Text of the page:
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Merck Stops Developing Both Of Its COVID-19 Vaccine Candidates

Pharmaceutical company Merck says it is shelving its two COVID-19 vaccine candidates, saying that the results of clinical trials fell short of its goals.
Budrul Chukrut
SOPA Images/LightRocket via Getty Images
Pharmaceutical company Merck says it is shelving its two COVID-19 vaccine candidates, saying that the results of clinical trials fell short of its goals.

Merck is halting development of its two COVID-19 vaccine candidates, saying that while the drugs seemed to be safe, they didn't generate enough of an immune response to effectively protect people against the coronavirus.

Results of Phase 1 clinical studies showed that the two vaccine candidates — known as V590 and V591 — "were generally well tolerated, but the immune responses were inferior to those seen following natural infection and those reported for other SARS-CoV-2/COVID-19 vaccines," Merck said in a statementabout its decision.

Merck is one of dozens of drugmakers worldwide that have put COVID-19 vaccine candidates into clinical trials in the worldwide race to produce a vaccine. Others include Moderna and Pfizer/BioNTech — both of which now have U.S.-authorized vaccines — along with AstraZeneca, Johnson & Johnson, GlaxoSmithKline, Novavax and Sanofi.

While Merck is shelving both of its vaccine candidates, the company says it will keep working on two therapeutic drugs, including one that aims to protect the body's respiratory system from the coronavirus's ravaging effects. Last month, the company signed a deal with the U.S. government agreeing to supply up to 100,000 doses of one of those drugs for about $356 million.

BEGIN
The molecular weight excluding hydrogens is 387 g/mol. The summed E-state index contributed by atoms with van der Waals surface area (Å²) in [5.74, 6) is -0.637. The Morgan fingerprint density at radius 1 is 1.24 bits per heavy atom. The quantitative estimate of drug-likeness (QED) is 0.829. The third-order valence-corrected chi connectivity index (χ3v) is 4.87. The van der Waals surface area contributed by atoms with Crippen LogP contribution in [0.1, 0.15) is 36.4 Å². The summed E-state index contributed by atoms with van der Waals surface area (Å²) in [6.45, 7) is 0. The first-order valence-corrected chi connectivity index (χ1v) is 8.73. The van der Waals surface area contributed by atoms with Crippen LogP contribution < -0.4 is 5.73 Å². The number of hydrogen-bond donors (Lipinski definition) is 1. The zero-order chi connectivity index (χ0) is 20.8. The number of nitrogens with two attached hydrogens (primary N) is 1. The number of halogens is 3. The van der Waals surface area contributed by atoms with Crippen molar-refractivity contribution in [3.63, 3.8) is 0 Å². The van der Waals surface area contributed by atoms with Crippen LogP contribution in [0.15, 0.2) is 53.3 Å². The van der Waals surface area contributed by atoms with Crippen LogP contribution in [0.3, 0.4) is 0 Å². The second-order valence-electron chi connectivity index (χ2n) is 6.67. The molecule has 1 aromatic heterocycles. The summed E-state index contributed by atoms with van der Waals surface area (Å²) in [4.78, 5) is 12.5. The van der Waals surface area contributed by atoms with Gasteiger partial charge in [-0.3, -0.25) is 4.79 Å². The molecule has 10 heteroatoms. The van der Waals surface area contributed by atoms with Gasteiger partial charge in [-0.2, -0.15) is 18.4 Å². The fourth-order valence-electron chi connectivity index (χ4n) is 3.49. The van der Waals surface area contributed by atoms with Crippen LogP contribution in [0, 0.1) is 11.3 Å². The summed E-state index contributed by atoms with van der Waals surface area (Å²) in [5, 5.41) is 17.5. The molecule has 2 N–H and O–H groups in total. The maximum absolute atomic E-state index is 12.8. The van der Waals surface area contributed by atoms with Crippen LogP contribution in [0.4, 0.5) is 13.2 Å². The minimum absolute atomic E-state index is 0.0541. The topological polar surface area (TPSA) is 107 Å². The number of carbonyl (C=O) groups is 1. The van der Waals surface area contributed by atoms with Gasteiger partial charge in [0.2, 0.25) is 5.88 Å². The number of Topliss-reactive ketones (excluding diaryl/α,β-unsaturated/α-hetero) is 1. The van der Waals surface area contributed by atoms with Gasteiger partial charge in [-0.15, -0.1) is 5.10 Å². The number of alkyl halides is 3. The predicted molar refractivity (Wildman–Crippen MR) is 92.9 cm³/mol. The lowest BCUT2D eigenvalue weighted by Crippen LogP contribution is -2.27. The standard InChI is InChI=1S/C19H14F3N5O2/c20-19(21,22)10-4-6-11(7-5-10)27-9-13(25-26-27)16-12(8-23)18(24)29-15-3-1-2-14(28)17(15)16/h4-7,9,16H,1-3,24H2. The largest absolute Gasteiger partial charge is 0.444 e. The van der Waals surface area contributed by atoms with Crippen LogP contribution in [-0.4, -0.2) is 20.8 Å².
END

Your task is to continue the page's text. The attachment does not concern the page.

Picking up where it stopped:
Merck had been hoping to duplicate its recent success in quickly creating a vaccine for another deadly disease. Its Ebola vaccine won U.S. regulators' approval in 2019.

In both cases, Merck's core strategy involved creating a "replicating viral vector" vaccine — different from the messenger RNA approach used by Pfizer, Moderna and Sanofi. The replicating viral vector method is known to take longer to develop, but the resulting vaccine can also give patients a long-lasting immunity after a single dose.

Such vaccines "can continue to pump out coronavirus proteins," as NPR's Joe Palca reported, "thereby keeping the immune system primed and ready to respond should the coronavirus turn up."

Thanking the volunteers who took the drug during clinical trials, Dr. Dean Y. Li, president of Merck Research Laboratories, said, "We are resolute in our commitment to contribute to the global effort to relieve the burden of this pandemic on patients, health care systems and communities."

Copyright 2021 NPR. To see more, visit https://www.npr.org.

Bill Chappell is a writer and editor on the News Desk in the heart of NPR's newsroom in Washington, D.C.
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